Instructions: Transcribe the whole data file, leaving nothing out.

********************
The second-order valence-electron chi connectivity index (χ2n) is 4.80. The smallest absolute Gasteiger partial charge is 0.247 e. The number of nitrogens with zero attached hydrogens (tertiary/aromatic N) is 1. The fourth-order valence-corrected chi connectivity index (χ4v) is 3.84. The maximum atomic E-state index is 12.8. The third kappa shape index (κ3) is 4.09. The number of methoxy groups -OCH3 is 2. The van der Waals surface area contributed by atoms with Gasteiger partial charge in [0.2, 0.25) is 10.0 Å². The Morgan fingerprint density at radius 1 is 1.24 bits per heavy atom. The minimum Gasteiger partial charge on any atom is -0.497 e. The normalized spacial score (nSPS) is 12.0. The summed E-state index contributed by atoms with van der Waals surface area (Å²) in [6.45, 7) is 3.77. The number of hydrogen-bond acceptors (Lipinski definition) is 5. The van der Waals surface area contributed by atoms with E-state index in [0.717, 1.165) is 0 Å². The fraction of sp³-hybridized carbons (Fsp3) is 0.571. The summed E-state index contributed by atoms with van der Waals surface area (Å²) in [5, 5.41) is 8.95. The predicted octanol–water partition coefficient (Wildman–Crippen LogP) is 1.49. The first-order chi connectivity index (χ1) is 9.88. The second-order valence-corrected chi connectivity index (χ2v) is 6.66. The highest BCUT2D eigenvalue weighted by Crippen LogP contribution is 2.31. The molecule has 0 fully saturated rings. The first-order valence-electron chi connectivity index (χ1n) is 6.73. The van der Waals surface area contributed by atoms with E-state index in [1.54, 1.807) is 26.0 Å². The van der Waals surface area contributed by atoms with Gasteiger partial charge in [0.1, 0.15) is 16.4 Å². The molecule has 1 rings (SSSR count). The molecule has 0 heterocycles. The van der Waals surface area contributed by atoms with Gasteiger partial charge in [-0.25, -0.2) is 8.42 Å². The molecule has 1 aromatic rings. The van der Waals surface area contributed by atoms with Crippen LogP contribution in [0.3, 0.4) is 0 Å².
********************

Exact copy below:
The second-order valence-electron chi connectivity index (χ2n) is 4.80. The smallest absolute Gasteiger partial charge is 0.247 e. The number of nitrogens with zero attached hydrogens (tertiary/aromatic N) is 1. The fourth-order valence-corrected chi connectivity index (χ4v) is 3.84. The maximum atomic E-state index is 12.8. The third kappa shape index (κ3) is 4.09. The number of methoxy groups -OCH3 is 2. The van der Waals surface area contributed by atoms with Gasteiger partial charge in [0.2, 0.25) is 10.0 Å². The Morgan fingerprint density at radius 1 is 1.24 bits per heavy atom. The minimum Gasteiger partial charge on any atom is -0.497 e. The normalized spacial score (nSPS) is 12.0. The summed E-state index contributed by atoms with van der Waals surface area (Å²) in [6.45, 7) is 3.77. The number of hydrogen-bond acceptors (Lipinski definition) is 5. The van der Waals surface area contributed by atoms with E-state index in [0.717, 1.165) is 0 Å². The fraction of sp³-hybridized carbons (Fsp3) is 0.571. The summed E-state index contributed by atoms with van der Waals surface area (Å²) in [5, 5.41) is 8.95. The predicted octanol–water partition coefficient (Wildman–Crippen LogP) is 1.49. The first-order chi connectivity index (χ1) is 9.88. The second-order valence-corrected chi connectivity index (χ2v) is 6.66. The highest BCUT2D eigenvalue weighted by Crippen LogP contribution is 2.31. The molecule has 0 fully saturated rings. The first-order valence-electron chi connectivity index (χ1n) is 6.73. The van der Waals surface area contributed by atoms with E-state index in [1.54, 1.807) is 26.0 Å². The van der Waals surface area contributed by atoms with Gasteiger partial charge in [0.1, 0.15) is 16.4 Å². The molecule has 1 rings (SSSR count). The molecule has 0 heterocycles. The van der Waals surface area contributed by atoms with Gasteiger partial charge in [-0.25, -0.2) is 8.42 Å². The molecule has 1 aromatic rings. The van der Waals surface area contributed by atoms with Crippen LogP contribution in [0.3, 0.4) is 0 Å².